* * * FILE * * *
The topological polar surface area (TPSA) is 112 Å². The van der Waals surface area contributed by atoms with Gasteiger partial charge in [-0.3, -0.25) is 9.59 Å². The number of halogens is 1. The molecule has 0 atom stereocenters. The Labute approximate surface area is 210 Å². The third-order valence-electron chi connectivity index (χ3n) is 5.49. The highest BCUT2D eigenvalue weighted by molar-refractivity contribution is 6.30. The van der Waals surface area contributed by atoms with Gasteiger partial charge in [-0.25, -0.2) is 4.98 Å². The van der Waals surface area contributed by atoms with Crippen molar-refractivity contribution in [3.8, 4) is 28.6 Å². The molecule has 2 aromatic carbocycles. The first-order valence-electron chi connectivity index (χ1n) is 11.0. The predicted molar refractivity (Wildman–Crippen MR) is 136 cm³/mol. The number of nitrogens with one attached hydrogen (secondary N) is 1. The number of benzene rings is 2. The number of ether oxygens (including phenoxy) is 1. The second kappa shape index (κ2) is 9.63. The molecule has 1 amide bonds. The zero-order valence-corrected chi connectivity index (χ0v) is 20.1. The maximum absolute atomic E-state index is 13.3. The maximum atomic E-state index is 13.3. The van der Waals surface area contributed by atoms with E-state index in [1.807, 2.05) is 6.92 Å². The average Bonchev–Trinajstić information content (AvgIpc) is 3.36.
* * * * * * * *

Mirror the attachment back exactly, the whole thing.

The topological polar surface area (TPSA) is 112 Å². The van der Waals surface area contributed by atoms with Gasteiger partial charge in [-0.3, -0.25) is 9.59 Å². The number of halogens is 1. The molecule has 0 atom stereocenters. The Labute approximate surface area is 210 Å². The third-order valence-electron chi connectivity index (χ3n) is 5.49. The highest BCUT2D eigenvalue weighted by molar-refractivity contribution is 6.30. The van der Waals surface area contributed by atoms with Gasteiger partial charge in [-0.25, -0.2) is 4.98 Å². The van der Waals surface area contributed by atoms with Crippen molar-refractivity contribution in [3.8, 4) is 28.6 Å². The molecule has 2 aromatic carbocycles. The first-order valence-electron chi connectivity index (χ1n) is 11.0. The predicted molar refractivity (Wildman–Crippen MR) is 136 cm³/mol. The number of nitrogens with one attached hydrogen (secondary N) is 1. The number of benzene rings is 2. The number of ether oxygens (including phenoxy) is 1. The second kappa shape index (κ2) is 9.63. The molecule has 1 amide bonds. The zero-order valence-corrected chi connectivity index (χ0v) is 20.1. The maximum absolute atomic E-state index is 13.3. The maximum atomic E-state index is 13.3. The van der Waals surface area contributed by atoms with E-state index in [1.807, 2.05) is 6.92 Å². The average Bonchev–Trinajstić information content (AvgIpc) is 3.36.